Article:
Open letter to Association of Asian Constitutional Courts on Myanmar

[signatories will be collated until 18 June and then sent to the AACC; to sign click here]

This letter is on behalf of concerned scholars of comparative constitutional law and politics, listed below.

We call on the Association of Asian Constitutional Courts and Equivalent Institutions (AACC) to suspend the Constitutional Tribunal of the Union of Myanmar from its membership.

On 1 February 2021, the military staged a coup in Myanmar. This political development has serious and devastating consequences for the future of constitutional democracy in the country. The Civil Disobedience Movement is one of the main civil society groups opposing the military and has widespread public support. The coup not only means that the incoming elected government has been prevented from taking office, but it has also led to thousands of people being unfairly arrested and hundreds of people have been killed, documented by organisations such as the Assistance Association for Political Prisoners.

On 9 February, the military appointed a new bench of the Constitutional Tribunal. This amounted to the capture of the Constitutional Tribunal by the military.

The AACC was established “to promote the development of democracy, the rule of law and fundamental rights in the Asian region”. We therefore call upon the AACC to suspend the Constitutional Tribunal from its membership for the duration of military rule in Myanmar and to revoke any invitations to regional meetings or conferences.

Regional and international networks like AACC can play an important role in sending a strong signal to Myanmar’s military that regional judicial networks will not cooperate with the institutions it has created and/or captured.

The Constitutional Tribunal could potentially have played an important role in Myanmar’s political transition post-2011, however, since 2021, the Constitutional Tribunal is squarely under the influence of the military.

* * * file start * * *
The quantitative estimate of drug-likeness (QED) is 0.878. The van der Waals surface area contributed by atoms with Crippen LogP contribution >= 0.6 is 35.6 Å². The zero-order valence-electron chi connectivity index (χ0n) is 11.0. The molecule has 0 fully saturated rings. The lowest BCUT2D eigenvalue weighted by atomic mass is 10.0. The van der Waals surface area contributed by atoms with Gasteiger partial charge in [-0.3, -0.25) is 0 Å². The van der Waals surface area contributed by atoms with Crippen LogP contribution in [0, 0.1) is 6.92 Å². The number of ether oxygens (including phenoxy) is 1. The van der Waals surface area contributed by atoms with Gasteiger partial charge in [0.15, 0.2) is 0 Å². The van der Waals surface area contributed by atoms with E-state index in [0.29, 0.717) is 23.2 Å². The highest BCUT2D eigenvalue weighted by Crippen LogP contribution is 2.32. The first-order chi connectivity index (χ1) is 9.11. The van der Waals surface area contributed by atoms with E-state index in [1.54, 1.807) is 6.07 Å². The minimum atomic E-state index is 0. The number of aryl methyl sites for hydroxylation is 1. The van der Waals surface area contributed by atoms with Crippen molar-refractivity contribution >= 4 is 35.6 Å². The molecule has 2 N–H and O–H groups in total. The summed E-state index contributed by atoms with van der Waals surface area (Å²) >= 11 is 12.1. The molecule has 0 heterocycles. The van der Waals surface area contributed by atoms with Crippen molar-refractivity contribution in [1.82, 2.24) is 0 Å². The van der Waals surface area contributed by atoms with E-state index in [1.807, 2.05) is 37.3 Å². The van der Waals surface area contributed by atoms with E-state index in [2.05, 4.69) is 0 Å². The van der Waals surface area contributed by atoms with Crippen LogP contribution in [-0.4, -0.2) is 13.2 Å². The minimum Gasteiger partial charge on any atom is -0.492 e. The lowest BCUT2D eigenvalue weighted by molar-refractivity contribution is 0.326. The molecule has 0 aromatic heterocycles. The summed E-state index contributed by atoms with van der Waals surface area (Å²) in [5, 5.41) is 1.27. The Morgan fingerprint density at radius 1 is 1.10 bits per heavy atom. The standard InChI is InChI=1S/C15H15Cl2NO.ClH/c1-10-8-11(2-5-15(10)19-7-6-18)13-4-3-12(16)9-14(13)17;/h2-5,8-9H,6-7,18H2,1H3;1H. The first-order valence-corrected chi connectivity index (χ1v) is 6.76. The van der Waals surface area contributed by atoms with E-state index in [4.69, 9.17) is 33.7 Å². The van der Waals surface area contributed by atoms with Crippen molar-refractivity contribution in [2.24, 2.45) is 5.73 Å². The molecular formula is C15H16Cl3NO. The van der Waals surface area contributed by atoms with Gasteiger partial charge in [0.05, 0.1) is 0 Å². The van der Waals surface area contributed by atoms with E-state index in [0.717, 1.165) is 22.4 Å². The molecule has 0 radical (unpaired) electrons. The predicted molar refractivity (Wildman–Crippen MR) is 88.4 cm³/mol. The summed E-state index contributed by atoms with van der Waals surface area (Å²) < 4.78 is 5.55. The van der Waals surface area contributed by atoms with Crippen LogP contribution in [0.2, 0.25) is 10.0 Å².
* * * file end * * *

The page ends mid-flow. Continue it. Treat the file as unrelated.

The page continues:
The AACC should not cooperate with judicial institutions that are unable to uphold its mandate of promoting constitutional democracy, the rule of law and human rights in the region.

In Myanmar, the National Unity Government (NUG), the body that includes elected representatives and is acknowledged as the main opposition to the military, intends to abolish the 2008 Constitution and work towards a new Constitution that would provide for an independent Constitutional Tribunal under a federal system.

The AACC should publicly show its support for the NUG and its plans for an independent judiciary in a democratic Myanmar.

List of signatories:
Melissa Crouch, Professor, University of New South Wales (Australia)
Theunis Roux, Professor, UNSW Sydney, Australia
Rosalind Dixon, Professor, UNSW Sydney, Australia
Catherine Renshaw, Professor, School of Law, Western Sydney University, Australia
Associate Professor Maartje De Visser, YPH School of Law, Singapore
Martin Krygier, Professor, University of New South Wales (Australia)
Wojciech Sadurski, Professor, University of Sydney (Australia)
Adam Czarnota, Associate Professor, University of Sydney (Australia)
Tom Ginsburg, Professor, University of Chicago (USA)

Jeremy Webber, Professor, Faculty of Law, University of Victoria (Canada)

[further signatories to be added here]